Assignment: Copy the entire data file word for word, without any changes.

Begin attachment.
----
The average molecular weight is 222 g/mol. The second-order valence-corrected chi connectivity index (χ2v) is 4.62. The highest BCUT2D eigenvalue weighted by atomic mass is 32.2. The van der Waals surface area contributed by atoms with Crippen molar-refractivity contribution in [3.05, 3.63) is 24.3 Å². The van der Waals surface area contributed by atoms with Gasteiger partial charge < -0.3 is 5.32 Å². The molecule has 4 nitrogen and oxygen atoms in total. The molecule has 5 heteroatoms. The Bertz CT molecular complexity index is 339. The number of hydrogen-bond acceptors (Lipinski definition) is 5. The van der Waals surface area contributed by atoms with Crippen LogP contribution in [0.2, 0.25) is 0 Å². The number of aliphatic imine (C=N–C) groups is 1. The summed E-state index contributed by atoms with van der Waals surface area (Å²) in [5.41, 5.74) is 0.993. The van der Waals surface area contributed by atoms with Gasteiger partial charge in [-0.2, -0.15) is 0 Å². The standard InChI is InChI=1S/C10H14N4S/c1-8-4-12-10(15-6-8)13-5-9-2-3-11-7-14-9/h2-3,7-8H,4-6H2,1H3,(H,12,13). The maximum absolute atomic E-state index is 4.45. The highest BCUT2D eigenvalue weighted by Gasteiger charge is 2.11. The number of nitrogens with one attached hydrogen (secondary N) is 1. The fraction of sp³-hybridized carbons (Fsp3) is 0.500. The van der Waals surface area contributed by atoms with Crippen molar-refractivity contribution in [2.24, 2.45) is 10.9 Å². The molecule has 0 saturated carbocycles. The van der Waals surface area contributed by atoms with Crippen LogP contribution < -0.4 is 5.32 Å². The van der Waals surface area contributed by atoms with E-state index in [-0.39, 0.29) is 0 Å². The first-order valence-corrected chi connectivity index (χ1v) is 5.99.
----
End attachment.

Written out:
The average molecular weight is 222 g/mol. The second-order valence-corrected chi connectivity index (χ2v) is 4.62. The highest BCUT2D eigenvalue weighted by atomic mass is 32.2. The van der Waals surface area contributed by atoms with Crippen molar-refractivity contribution in [3.05, 3.63) is 24.3 Å². The van der Waals surface area contributed by atoms with Gasteiger partial charge < -0.3 is 5.32 Å². The molecule has 4 nitrogen and oxygen atoms in total. The molecule has 5 heteroatoms. The Bertz CT molecular complexity index is 339. The number of hydrogen-bond acceptors (Lipinski definition) is 5. The van der Waals surface area contributed by atoms with Crippen LogP contribution in [0.2, 0.25) is 0 Å². The number of aliphatic imine (C=N–C) groups is 1. The summed E-state index contributed by atoms with van der Waals surface area (Å²) in [5.41, 5.74) is 0.993. The van der Waals surface area contributed by atoms with Gasteiger partial charge in [-0.2, -0.15) is 0 Å². The standard InChI is InChI=1S/C10H14N4S/c1-8-4-12-10(15-6-8)13-5-9-2-3-11-7-14-9/h2-3,7-8H,4-6H2,1H3,(H,12,13). The maximum absolute atomic E-state index is 4.45. The highest BCUT2D eigenvalue weighted by Gasteiger charge is 2.11. The number of nitrogens with one attached hydrogen (secondary N) is 1. The fraction of sp³-hybridized carbons (Fsp3) is 0.500. The van der Waals surface area contributed by atoms with Crippen molar-refractivity contribution in [2.24, 2.45) is 10.9 Å². The molecule has 0 saturated carbocycles. The van der Waals surface area contributed by atoms with Crippen LogP contribution < -0.4 is 5.32 Å². The van der Waals surface area contributed by atoms with E-state index in [-0.39, 0.29) is 0 Å². The first-order valence-corrected chi connectivity index (χ1v) is 5.99.